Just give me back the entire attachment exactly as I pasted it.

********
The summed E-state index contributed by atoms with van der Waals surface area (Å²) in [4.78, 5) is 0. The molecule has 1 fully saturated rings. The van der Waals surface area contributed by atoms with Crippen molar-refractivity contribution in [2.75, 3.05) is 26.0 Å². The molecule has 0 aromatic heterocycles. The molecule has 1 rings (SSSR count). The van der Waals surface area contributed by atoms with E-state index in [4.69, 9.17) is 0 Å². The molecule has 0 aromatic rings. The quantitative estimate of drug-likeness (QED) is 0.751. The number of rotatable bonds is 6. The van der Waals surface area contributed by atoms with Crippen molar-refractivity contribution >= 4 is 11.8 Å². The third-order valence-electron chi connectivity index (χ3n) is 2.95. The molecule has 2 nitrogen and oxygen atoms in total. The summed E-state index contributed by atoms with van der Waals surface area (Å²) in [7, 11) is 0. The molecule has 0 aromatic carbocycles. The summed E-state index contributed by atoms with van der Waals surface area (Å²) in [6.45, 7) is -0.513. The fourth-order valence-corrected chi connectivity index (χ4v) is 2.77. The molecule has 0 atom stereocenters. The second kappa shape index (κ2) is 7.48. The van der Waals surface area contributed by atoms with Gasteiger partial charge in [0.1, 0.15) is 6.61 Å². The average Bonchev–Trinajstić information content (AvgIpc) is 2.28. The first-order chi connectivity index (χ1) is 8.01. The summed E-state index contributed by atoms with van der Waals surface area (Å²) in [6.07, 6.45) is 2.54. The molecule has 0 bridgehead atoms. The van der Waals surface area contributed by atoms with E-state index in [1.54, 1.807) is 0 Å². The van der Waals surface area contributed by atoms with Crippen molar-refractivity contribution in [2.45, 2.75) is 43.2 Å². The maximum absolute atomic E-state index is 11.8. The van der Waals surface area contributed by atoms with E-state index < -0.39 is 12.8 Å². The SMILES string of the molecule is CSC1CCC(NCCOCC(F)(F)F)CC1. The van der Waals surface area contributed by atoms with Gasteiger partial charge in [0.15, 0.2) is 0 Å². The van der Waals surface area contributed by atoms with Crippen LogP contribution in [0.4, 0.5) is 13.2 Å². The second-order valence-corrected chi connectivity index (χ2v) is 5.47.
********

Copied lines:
The summed E-state index contributed by atoms with van der Waals surface area (Å²) in [4.78, 5) is 0. The molecule has 1 fully saturated rings. The van der Waals surface area contributed by atoms with Crippen molar-refractivity contribution in [2.75, 3.05) is 26.0 Å². The molecule has 0 aromatic heterocycles. The molecule has 1 rings (SSSR count). The van der Waals surface area contributed by atoms with E-state index in [4.69, 9.17) is 0 Å². The molecule has 0 aromatic rings. The quantitative estimate of drug-likeness (QED) is 0.751. The number of rotatable bonds is 6. The van der Waals surface area contributed by atoms with Crippen molar-refractivity contribution >= 4 is 11.8 Å². The third-order valence-electron chi connectivity index (χ3n) is 2.95. The molecule has 2 nitrogen and oxygen atoms in total. The summed E-state index contributed by atoms with van der Waals surface area (Å²) in [7, 11) is 0. The molecule has 0 aromatic carbocycles. The summed E-state index contributed by atoms with van der Waals surface area (Å²) in [6.45, 7) is -0.513. The fourth-order valence-corrected chi connectivity index (χ4v) is 2.77. The molecule has 0 atom stereocenters. The second kappa shape index (κ2) is 7.48. The van der Waals surface area contributed by atoms with Gasteiger partial charge in [0.1, 0.15) is 6.61 Å². The average Bonchev–Trinajstić information content (AvgIpc) is 2.28. The first-order chi connectivity index (χ1) is 8.01. The summed E-state index contributed by atoms with van der Waals surface area (Å²) in [6.07, 6.45) is 2.54. The molecule has 0 bridgehead atoms. The van der Waals surface area contributed by atoms with E-state index in [1.54, 1.807) is 0 Å². The van der Waals surface area contributed by atoms with Crippen molar-refractivity contribution in [2.45, 2.75) is 43.2 Å². The maximum absolute atomic E-state index is 11.8. The van der Waals surface area contributed by atoms with E-state index < -0.39 is 12.8 Å². The SMILES string of the molecule is CSC1CCC(NCCOCC(F)(F)F)CC1. The van der Waals surface area contributed by atoms with Gasteiger partial charge in [0.15, 0.2) is 0 Å². The van der Waals surface area contributed by atoms with Crippen LogP contribution in [0.4, 0.5) is 13.2 Å². The second-order valence-corrected chi connectivity index (χ2v) is 5.47.